Copernicus - mathematically equivalent to Copernicus model...

Info iconThis preview shows page 1. Sign up to view the full content.

View Full Document Right Arrow Icon
Copernicus' heliocentric universe However, no parallactic shift was observed in the stars. If there was actually a very small parallactic shift, then the stars would have to be very far away. Copernicus' contemporaries felt that God would not waste that much space! They argued that, therefore, there must be no parallactic shift at all---the Earth is not in motion. Astronomers now know that the stars are indeed very far away and telescopes must be used to detect the small parallactic shifts. Try out the Solar System Models module of the University of Nebraska-Lincoln's Astronomy Education program for checking your understanding of the geocentric vs. heliocentric model explanation of the planet motions (link will appear in a new window). Tycho Brahe's excellent observations Tycho Brahe (lived 1546--1601 C.E.) revived Heroclides' model that had the all of the planets, except the stationary Earth, revolving around the Sun. Because Brahe was not a neoplatonist, he believed that the Sun, Moon, and stars revolved around the Earth. Tycho's model was
Background image of page 1
This is the end of the preview. Sign up to access the rest of the document.

Unformatted text preview: mathematically equivalent to Copernicus' model but did not violate Scripture and common sense. Tycho calculated that if the Earth moved, then the stars are at least 700 times farther away from Saturn than Saturn is from Sun. Since Tycho felt that God would not waste that much space in a harmonious, elegant universe, he believed that the Earth was at the center of the universe. Astronomers now know that the nearest star is over 28,500 times farther away than Saturn is from the Sun! Though Tycho's beliefs of the universe did not have that much of an effect on those who followed him, his exquisite observations came to play a key role in determining the true motion of the planets by Johannes Kepler. Tycho was one of the best observational astronomers who ever lived. Without using a telescope, Tycho was able to measure the positions of the planets to within a few arc minutes---a level of precision and accuracy that was at least ten times better than anyone had obtained before!...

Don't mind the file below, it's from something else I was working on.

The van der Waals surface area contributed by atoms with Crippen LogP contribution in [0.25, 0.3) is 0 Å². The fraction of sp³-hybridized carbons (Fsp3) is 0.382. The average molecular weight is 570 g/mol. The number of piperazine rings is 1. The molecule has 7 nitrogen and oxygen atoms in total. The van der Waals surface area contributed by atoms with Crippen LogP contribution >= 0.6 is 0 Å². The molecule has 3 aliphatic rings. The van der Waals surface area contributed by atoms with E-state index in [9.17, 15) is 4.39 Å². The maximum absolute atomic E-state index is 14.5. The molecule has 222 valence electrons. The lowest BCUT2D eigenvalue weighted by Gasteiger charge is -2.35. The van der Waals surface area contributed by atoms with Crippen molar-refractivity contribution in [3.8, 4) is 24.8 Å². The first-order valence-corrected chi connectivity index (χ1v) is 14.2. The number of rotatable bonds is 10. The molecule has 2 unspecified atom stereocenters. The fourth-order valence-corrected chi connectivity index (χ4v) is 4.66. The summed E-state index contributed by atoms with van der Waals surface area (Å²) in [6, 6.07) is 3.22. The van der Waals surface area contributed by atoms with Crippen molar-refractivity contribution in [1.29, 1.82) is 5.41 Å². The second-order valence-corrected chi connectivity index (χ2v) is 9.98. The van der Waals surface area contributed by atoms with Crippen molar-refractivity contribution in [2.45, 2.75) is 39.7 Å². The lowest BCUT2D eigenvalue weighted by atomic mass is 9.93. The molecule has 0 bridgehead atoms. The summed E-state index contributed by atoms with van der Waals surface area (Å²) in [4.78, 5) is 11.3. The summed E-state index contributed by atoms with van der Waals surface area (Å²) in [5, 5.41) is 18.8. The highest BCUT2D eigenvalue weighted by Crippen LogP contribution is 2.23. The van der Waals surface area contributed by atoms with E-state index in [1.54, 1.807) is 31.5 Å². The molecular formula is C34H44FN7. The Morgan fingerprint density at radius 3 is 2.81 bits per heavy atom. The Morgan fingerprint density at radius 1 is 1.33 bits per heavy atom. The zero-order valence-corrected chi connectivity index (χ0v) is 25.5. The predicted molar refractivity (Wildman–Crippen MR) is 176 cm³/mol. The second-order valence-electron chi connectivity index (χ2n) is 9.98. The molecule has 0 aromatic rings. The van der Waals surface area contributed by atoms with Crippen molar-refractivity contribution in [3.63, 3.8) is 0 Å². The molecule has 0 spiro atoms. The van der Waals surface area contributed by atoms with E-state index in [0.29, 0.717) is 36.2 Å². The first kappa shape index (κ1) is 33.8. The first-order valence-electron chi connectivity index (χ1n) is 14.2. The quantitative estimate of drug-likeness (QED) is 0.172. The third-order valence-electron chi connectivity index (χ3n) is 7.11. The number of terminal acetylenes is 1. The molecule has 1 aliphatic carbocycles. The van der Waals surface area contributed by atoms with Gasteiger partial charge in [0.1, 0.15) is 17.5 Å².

View Full Document

This note was uploaded on 12/15/2011 for the course AST AST1002 taught by Professor Emilyhoward during the Fall '10 term at Broward College.

Ask a homework question - tutors are online